Growing up, Veteran's Day was a holiday. A full blown one, which meant everything was closed....no shopping, not even most gas stations were open. There were parades, memorials and tributes made to those who have fought - and continue to fight - to keep the stars and stripes forever.
Today it seems to be nothing more than a shopping day...or a day off from work. And even that trend seems to be disappearing, as most people I know are at work today. I was one of the shoppers - food shopping with my daughter. I did not see one parade, nor did I see many people at the cemetaries I drove by - something that in years previous would hold up traffic; there would be a line to get in and place flowers or flags at the graves of our soldiers who have passed. What a sad statement that is...and I'm not exactly sure why.
No matter where you stand politically, and regardless of how your views may be towards our current administration - today is a day where we should remember and say "thank you" to those who risk their lives every day as their job. Our military is a free one - people join by choice. And we should honor and respect that choice, as well as be thankful that there are people like them around who fight these wars and risk their own lives.....so that we don't have to.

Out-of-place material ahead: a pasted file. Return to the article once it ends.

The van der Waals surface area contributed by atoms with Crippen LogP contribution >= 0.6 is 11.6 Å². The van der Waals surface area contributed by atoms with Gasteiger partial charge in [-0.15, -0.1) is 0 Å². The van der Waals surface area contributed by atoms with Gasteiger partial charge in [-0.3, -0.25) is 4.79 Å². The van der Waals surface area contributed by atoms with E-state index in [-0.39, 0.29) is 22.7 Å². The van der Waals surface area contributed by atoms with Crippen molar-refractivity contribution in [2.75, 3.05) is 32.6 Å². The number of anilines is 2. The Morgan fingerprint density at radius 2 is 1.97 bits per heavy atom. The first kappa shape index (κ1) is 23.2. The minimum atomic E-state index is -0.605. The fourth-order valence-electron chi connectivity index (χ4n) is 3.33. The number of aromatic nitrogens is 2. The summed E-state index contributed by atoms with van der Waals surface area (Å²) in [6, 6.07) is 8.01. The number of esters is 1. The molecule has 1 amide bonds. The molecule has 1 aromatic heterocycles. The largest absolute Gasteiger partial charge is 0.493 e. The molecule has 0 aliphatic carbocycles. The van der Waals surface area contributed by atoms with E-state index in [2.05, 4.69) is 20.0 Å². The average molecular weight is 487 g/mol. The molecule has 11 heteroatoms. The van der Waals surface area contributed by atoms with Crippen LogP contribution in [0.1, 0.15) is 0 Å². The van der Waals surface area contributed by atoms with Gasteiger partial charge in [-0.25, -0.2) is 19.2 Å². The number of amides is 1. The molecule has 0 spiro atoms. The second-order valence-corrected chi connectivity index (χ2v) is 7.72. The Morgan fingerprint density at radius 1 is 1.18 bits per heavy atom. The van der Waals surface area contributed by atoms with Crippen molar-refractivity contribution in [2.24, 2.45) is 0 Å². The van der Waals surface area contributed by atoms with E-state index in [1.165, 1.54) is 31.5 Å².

Other countries aren't so lucky to have a volunteer military...Other countries aren't so lucky about alot of things. And while we're quick to cast stones and talk about how "embarrasing it is to be American at this time", we should probably take a step back and remember that fact. It wasn't so long ago that we had a draft. People argue over who "dodged" and who didn't still today. Be proud and supportive of your troops, especially in today's world. Respect their choices. Because they are fighting in honor of the very principle that allows you to voice discontent and unhappiness within our own government. Our freedom is something that we take for granted.
`Freedom has a taste to those who fight and die for it that the protected will never know' written by an American soldier on a Hanoi wall.
If nothing else, just pay a moment of tribute.
This is what you can do for your country.